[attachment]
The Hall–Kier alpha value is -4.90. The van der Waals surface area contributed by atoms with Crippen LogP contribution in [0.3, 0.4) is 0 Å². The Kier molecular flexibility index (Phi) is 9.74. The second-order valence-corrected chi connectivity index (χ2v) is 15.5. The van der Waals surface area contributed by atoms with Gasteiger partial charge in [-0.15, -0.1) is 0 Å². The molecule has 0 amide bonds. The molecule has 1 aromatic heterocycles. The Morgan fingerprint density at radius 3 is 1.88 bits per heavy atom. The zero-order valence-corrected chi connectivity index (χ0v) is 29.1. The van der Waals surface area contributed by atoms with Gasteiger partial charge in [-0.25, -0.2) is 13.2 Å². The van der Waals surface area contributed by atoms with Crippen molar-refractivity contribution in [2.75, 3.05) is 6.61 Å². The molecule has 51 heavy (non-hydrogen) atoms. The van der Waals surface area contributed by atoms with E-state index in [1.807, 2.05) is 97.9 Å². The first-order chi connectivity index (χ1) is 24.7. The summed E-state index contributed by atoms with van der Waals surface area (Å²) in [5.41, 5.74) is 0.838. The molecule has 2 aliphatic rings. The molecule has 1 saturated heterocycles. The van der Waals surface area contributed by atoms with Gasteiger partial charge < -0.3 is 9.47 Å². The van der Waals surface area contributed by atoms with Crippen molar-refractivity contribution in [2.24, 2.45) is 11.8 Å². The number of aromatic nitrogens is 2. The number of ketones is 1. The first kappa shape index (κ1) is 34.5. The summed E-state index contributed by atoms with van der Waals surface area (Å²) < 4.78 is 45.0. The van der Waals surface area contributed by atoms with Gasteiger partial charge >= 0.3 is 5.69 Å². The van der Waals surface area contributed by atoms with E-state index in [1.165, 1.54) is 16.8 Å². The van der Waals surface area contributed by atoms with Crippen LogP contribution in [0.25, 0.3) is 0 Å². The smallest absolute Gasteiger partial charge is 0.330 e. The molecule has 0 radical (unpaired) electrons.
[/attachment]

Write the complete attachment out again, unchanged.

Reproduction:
The Hall–Kier alpha value is -4.90. The van der Waals surface area contributed by atoms with Crippen LogP contribution in [0.3, 0.4) is 0 Å². The Kier molecular flexibility index (Phi) is 9.74. The second-order valence-corrected chi connectivity index (χ2v) is 15.5. The van der Waals surface area contributed by atoms with Gasteiger partial charge in [-0.15, -0.1) is 0 Å². The molecule has 0 amide bonds. The molecule has 1 aromatic heterocycles. The Morgan fingerprint density at radius 3 is 1.88 bits per heavy atom. The zero-order valence-corrected chi connectivity index (χ0v) is 29.1. The van der Waals surface area contributed by atoms with Gasteiger partial charge in [-0.25, -0.2) is 13.2 Å². The van der Waals surface area contributed by atoms with Crippen molar-refractivity contribution in [2.75, 3.05) is 6.61 Å². The molecule has 51 heavy (non-hydrogen) atoms. The van der Waals surface area contributed by atoms with E-state index in [1.807, 2.05) is 97.9 Å². The first-order chi connectivity index (χ1) is 24.7. The summed E-state index contributed by atoms with van der Waals surface area (Å²) in [5.41, 5.74) is 0.838. The molecule has 2 aliphatic rings. The molecule has 1 saturated heterocycles. The van der Waals surface area contributed by atoms with Gasteiger partial charge < -0.3 is 9.47 Å². The van der Waals surface area contributed by atoms with Crippen molar-refractivity contribution in [2.24, 2.45) is 11.8 Å². The number of aromatic nitrogens is 2. The number of ketones is 1. The first kappa shape index (κ1) is 34.5. The summed E-state index contributed by atoms with van der Waals surface area (Å²) < 4.78 is 45.0. The van der Waals surface area contributed by atoms with Gasteiger partial charge >= 0.3 is 5.69 Å². The van der Waals surface area contributed by atoms with E-state index in [1.165, 1.54) is 16.8 Å². The van der Waals surface area contributed by atoms with Crippen LogP contribution in [0.25, 0.3) is 0 Å². The smallest absolute Gasteiger partial charge is 0.330 e. The molecule has 0 radical (unpaired) electrons.